Rescued from Nightmare
I am Congolese and come from a family of four children. I am the first born.
My family fled our country the Democratic Republic of Congo due to insecurities related to ethnic problems. We sought our refuge in Kenya in 2003.
My parents did casual works in Nairobi, that is “Jua Kali”, washing toilets, clothes, selling foodstuffs. That was not enough to keep up a family as big as a size six and to pay for our fees and school requirements.
Luckily, good Samaritans helped us out. I got into primary school. I worked very hard and enthusiastically. Since I am a sharp learner, I learnt English quite fast and the other subjects became doable. I got my certificate of primary education with A, 81.6%
I joined secondary school and I was helped, again, by good Samaritans. Motivation and zeal filled me up. I continued working my fingers to the bone to get good grades. I was not only good in academics but also in extra-curricular activities. I was an all round student and I intend to always be an all round person. I got my certificate of secondary education with A- (minus), 80%.
After High School, I stayed at home and life proved to be harsh. I would see my parents struggling to make ends meet. That broke my heart. I wished I could do something to help them. Nevertheless I started tutoring some of my neighbours’ kids as I waited to join university. I did not get much out of it but it helped in keeping me busy. It did not last. I stopped for various reasons and began tutoring my siblings.
As I also had passion for music and reading. I wrote beautiful songs, plays, short stories, novels, books, etc. I believe, with professional touch, some of my songs will be hits and my writings will impact lives. All these works are still not produced and unpublished due to challenges I have been facing in refugee life.
We relocated to Kakuma refugee camp in 2013, that was after the Government issued a directive that all urban refugees should settle in the refugee camps. Kakuma is a semi- arid desert. Life there in the camp was horrible. This is mainly because my dream to pursue higher education was shattered. Everything in the camp seemed hopeless. Refugees were looked down and were treated like second class people. This is one of the reasons as to why I was not able to pursue higher education because there were so many hindrances in the administration. In the camp, we struggled to survive. There was no hope although we tried to encourage ourselves and hold on to faith and believe that one day everything was going to be just fine. All I recall of Kakuma can only be described by one word, nightmare: food, water, education, justice, shelter, healthcare, security, employment, climate, environment, etc. To be a refugee is one of the worst things a person can experience in life.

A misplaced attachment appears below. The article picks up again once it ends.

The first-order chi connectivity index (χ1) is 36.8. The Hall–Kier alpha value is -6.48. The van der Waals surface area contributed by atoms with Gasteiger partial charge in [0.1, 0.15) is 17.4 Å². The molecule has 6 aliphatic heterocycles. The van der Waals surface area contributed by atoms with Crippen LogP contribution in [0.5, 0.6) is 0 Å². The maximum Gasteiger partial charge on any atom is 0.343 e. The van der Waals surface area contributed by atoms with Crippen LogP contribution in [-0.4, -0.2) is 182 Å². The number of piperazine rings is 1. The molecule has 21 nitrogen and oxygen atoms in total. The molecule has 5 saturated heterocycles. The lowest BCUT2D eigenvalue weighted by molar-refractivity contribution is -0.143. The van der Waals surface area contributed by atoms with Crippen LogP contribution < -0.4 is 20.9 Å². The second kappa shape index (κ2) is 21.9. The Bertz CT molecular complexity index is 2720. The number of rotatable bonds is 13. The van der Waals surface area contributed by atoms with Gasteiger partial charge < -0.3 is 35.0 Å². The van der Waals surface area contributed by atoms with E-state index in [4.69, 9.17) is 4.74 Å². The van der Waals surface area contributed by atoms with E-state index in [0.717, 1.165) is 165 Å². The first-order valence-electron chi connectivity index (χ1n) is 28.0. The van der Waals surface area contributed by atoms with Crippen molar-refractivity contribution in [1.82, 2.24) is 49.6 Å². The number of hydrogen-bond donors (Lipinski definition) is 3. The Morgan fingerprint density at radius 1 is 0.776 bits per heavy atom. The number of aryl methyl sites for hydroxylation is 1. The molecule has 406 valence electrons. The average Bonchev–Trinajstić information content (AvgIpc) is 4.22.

I got a job as a teacher at a primary school in the camp. Thanks to that job, I got an opportunity to meet Debra Kidd and her WWEP team. Meeting them was a pleasant experience. We got to talk and know each other. They asked me about the challenges we faced in Kakuma which I was able to tell them. I also got to tell them about my dream to pursue higher education.
When they left, we all missed them at school. My students and my fellow colleagues missed them and I think I missed them more because they were kind to us.
I kept in touch with them through Debra Kidd. I wrote to Debra Kidd about my desire to go to university and explained to her my situation. She replied to me and told me that she had a colleague from Big i Foundation, Ian Gilbert, who was touched and was willing to help me pursue higher education. I was very excited about the news and felt hopeful again, so was my family.
I researched on universities I could attend. After much research, I found out that I could study in Uganda at a reasonable price. Big I Foundation, along with Debra Kidd and support from Northern Rocks, agreed with my decision. They also helped me with the transport I needed to go to Uganda.
Now I am a student at a university in Uganda where I am pursuing a Degree in Social Work and Social Administration. I live in the hope of studying hard to get a Degree, then a Masters and later a PHD. My dream is to get a job immediately after my Degree, record my songs and publish some of my writings in order to eradicate poverty in my family and also to give back to the community.
(Photo of Nancy in her classroom taken by Jane Hewitt, Kakuma, 2015)